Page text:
On Friday, the CMC Forum posted an April 26 letter sent by the former head of the Claremont McKenna College Alumni Association, Carol Hartman (CMC ’86), to the CMC administration and board of trustees. “The college setting may be the first time some students have to exhibit empathy, proportionality, responsibility and respect to their peers who might have very differing beliefs, opinions or perspective. It is not the prerogative of a student, who is on campus for 4 years, to change the historical culture and perspective of our college,” Hartman writes. “I do not believe that any majority of the alumni are supporting of the current events and cultural shift at the college.” Hartman goes on to criticize president Chodosh, “A President who leads with his own mission, Social Justice, rather than CMC’s mission. They are not aligned.”

Hartman then alludes to an example where her daughter, Kate Hartman, (CMC ’19) “experienced racism, delivered by those who say they will not tolerate it.” When the junior Hartman posted a link to Obama’s remarks that college students are too “coddled” on her Facebook page, Sarah Gissinger (CMC ’17), who was recently appointed to be a Fellow for Diversity and Inclusion by the Dean of Students office, responded by telling her “since you are white, you have absolutely no business making such a comment.” Ironically, Gissinger later commented, “As a white person, you will never experience racism.”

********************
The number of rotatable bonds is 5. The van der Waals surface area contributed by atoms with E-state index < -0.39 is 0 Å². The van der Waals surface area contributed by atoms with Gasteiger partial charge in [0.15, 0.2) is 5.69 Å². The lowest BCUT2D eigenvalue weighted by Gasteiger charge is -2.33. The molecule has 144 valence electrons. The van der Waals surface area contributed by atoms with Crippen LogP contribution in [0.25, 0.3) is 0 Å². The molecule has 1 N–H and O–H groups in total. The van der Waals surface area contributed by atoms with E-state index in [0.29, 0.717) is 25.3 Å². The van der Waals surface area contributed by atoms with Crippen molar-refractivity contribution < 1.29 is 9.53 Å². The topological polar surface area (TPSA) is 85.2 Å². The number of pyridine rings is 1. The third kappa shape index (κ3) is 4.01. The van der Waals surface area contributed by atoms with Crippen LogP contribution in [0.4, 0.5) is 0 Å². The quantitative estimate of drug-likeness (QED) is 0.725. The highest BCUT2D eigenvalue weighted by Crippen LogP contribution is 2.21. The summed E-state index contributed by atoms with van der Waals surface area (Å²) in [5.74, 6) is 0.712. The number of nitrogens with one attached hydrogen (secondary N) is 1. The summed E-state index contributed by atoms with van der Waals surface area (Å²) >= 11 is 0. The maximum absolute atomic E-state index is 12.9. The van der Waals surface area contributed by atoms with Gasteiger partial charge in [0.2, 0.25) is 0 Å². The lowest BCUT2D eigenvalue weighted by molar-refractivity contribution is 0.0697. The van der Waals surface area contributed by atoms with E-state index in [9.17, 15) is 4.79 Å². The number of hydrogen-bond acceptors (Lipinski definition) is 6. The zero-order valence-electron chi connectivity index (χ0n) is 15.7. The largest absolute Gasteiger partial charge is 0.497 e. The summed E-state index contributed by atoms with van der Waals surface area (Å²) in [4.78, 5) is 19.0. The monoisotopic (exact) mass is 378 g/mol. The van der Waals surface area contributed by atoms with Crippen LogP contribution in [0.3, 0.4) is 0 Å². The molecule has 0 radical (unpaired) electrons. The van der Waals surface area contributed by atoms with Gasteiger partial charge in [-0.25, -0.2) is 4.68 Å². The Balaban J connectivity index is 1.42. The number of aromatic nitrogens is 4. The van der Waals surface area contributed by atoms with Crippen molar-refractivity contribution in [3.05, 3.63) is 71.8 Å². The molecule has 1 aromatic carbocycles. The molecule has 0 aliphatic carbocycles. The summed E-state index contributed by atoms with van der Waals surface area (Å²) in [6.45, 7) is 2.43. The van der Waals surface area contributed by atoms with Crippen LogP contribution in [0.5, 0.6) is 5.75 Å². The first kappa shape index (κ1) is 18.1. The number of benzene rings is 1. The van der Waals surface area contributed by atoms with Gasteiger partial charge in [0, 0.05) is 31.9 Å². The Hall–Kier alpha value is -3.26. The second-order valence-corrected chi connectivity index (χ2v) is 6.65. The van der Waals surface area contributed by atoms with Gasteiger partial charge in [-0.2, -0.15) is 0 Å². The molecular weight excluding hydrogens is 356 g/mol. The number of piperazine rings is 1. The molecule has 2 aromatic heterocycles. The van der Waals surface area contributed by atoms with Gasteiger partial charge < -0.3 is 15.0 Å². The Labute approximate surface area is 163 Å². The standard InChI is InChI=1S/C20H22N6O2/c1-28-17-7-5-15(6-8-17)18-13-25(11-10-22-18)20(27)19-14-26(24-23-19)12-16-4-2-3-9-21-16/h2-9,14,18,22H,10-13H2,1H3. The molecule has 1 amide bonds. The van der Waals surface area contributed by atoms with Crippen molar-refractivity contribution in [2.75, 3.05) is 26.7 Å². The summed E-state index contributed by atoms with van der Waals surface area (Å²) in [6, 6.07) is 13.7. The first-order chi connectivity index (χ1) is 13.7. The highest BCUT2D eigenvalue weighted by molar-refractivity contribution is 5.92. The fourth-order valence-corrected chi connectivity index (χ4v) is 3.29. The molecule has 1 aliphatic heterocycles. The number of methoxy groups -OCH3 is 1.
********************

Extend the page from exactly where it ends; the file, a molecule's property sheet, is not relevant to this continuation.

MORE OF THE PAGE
“Claremont McKenna College was once a remarkable place,” notes the senior Hartman. “My experience as a student was that it was a meritocracy. It is not today.”

“My daughter has applied and been accepted as a transfer to other universities,” she adds. “The culture of inclusion has created a hostile environment for those who have a different opinion and who are not Persons of Color.”

Some students did not appreciate Hartman’s statements. Liat Kaplan (CMC ’17)—the Editor-in-Chief of The Golden Antlers, a student publication—responded to the letter with a Facebook post stating, “Tbh [to be honest] I would bully that girl out of school if she wasn’t already transferring.”

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“It’s such an aggressive environment,” Kate Hartman told the Claremont Independent. “It seems like people really are not willing to sit down and listen to the opinions of others.”

“By choosing to make disagreements on campus climate personal, students undermine the opportunity to learn and grow from differing opinions,” she added. “I think there is a larger trend of people veiling a desire to silence opposing opinions as activism and progressive inclusion.”

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Categories: Campus News